Author's Libel Suit Characterizes Online Smears As Cyberstalking

Patricia Cornwell wants to prevent Leslie R. Sachs from writing about her on the Internet.
Crime writer Patricia Cornwell has sued another author for libel, claiming he is destroying her reputation with an online smear campaign.

Cornwell, a prolific writer who has published 21 books in 17 years, is suing Leslie R. Sachs, an author of two books, for libel. The case went before a Virginia judge in U.S. District Court last week.

Cornwell wants a judge to prevent Sachs from writing about her on the Internet. Sachs did not appear in court and claims that he is living in Europe. He calls himself a refugee who fears for his life because of Cornwell's alleged hatred and power.

Cornwell also claims that she fears for her safety because of Sachs' writings, which call her "a Jew-hater," "a neo-Nazi," and "a felon." She said Sachs' behavior has damaged her reputation, threatened her ability to research, and stifled her creative process.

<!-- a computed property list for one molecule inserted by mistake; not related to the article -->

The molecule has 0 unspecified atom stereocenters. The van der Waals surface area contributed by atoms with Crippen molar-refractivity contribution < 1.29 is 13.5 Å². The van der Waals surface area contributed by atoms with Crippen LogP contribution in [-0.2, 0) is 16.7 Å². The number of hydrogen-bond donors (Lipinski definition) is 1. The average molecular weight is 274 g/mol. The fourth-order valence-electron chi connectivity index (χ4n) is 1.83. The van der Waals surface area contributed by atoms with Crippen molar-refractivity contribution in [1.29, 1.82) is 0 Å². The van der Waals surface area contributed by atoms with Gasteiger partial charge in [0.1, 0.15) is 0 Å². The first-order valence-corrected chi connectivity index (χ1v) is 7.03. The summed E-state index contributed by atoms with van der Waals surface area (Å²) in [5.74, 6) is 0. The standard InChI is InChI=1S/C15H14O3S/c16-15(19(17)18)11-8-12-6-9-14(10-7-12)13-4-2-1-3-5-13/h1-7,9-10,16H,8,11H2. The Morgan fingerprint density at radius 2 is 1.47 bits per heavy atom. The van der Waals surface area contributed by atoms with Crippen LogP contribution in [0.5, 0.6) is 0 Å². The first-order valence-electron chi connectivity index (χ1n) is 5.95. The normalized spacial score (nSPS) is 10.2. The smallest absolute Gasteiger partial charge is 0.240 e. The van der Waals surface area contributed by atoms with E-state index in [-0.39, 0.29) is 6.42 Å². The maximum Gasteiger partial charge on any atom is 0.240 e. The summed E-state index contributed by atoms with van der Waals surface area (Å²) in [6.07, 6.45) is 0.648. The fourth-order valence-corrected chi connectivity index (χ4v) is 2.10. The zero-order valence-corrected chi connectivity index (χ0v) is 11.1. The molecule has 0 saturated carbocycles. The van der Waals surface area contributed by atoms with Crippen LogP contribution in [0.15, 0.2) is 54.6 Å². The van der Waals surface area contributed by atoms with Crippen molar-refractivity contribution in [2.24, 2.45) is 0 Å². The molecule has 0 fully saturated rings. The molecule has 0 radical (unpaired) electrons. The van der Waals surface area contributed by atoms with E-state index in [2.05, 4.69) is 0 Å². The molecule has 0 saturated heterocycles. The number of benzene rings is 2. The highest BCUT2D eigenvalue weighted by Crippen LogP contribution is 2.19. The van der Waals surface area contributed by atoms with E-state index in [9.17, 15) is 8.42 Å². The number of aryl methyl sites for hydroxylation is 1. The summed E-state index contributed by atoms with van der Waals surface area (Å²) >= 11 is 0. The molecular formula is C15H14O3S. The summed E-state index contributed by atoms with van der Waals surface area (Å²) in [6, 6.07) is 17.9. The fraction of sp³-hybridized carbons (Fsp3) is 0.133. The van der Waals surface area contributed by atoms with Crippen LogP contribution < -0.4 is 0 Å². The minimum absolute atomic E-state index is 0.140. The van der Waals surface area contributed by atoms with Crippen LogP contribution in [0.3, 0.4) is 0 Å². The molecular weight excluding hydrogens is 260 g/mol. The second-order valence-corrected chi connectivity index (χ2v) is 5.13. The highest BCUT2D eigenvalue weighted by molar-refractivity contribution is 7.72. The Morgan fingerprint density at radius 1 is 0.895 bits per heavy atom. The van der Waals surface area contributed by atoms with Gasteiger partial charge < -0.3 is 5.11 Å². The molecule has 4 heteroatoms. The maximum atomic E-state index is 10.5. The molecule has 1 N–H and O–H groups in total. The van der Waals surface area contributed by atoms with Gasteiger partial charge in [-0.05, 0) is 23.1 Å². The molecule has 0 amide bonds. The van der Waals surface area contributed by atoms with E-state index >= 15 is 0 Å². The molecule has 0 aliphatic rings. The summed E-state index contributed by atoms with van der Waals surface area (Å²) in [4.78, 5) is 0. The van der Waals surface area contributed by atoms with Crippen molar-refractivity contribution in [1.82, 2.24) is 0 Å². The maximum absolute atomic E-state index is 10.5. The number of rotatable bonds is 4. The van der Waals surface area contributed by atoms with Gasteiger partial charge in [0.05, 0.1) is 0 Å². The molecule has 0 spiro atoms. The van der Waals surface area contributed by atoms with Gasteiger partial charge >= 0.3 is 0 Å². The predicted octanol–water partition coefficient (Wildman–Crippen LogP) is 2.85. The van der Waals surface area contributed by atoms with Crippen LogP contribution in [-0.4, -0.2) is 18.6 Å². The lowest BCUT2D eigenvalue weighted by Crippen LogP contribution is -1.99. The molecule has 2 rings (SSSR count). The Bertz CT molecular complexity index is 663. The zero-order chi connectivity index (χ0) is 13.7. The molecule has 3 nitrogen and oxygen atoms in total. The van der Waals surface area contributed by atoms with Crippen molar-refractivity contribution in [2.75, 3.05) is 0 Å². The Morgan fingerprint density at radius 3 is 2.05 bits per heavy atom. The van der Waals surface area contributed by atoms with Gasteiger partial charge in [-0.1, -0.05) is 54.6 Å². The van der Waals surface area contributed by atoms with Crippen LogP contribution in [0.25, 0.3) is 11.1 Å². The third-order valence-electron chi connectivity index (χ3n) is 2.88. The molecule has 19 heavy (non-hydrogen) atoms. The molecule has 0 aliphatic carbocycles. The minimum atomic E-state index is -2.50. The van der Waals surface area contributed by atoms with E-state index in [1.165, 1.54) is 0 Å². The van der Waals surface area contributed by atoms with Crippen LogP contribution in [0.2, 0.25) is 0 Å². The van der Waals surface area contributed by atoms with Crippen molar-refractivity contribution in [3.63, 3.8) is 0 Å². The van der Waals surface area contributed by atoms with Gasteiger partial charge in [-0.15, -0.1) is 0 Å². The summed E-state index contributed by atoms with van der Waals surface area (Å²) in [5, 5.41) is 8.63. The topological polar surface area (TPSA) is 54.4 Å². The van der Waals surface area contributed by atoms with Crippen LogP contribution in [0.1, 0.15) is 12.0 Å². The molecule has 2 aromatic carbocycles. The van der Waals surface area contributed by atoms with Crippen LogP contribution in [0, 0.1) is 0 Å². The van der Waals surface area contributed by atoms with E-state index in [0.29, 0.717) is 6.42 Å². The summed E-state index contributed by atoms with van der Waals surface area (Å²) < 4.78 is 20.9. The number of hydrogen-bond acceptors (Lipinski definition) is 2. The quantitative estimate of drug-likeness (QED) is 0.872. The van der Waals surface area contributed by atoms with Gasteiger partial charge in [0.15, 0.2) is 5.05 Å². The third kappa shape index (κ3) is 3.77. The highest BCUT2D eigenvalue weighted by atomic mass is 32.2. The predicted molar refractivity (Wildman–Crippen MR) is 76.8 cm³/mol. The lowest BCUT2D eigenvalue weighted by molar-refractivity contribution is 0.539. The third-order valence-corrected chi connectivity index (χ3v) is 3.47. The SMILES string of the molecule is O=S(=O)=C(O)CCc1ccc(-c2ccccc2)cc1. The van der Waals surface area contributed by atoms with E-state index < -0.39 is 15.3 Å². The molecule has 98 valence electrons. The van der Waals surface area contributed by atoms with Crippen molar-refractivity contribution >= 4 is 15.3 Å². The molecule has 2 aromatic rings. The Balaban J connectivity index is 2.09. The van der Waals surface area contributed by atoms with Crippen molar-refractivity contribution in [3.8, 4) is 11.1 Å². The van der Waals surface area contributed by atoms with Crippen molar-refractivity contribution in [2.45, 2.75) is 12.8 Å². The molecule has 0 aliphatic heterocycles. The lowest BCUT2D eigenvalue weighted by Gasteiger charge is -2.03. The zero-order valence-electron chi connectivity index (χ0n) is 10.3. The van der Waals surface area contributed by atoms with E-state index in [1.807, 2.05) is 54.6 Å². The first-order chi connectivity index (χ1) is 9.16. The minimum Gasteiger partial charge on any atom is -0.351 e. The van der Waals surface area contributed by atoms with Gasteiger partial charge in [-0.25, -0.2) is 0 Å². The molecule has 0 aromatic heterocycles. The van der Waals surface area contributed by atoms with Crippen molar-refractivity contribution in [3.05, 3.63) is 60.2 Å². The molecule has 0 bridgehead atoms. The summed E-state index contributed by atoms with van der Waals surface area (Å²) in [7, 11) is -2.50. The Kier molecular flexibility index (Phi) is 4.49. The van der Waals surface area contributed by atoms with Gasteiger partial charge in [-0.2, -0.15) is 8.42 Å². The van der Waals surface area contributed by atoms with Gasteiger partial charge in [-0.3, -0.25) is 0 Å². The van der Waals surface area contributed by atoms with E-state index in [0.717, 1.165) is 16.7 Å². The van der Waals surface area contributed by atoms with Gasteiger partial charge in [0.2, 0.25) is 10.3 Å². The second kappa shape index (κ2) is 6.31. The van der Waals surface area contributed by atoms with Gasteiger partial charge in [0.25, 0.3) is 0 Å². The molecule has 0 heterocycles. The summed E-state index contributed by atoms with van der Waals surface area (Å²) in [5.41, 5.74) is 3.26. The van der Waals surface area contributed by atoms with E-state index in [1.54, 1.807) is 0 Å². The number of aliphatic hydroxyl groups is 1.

The real-life conflict began after Sachs accused Cornwall of copying his book The Virginia Ghost Murders, a paperback published in 1998. Sachs began writing publishers, placing stickers on his own book, and using the Web to criticize Cornwell after she published The Last Precinct two years later.

Cornwell won an injunction against Sachs, but Sachs continues posting accusations online. They are tied up in conspiracies that span half a century to include information about Cornwell's family life and personal ties, which Sachs claims twisted the best-selling author into a threatening individual. A psychiatrist characterized Sachs' behavior as cyberstalking.

Cornwell told a reporter last week that she believes the case illustrates a need to stop people from publishing damaging information on the Internet and going to another country to avoid prosecution.

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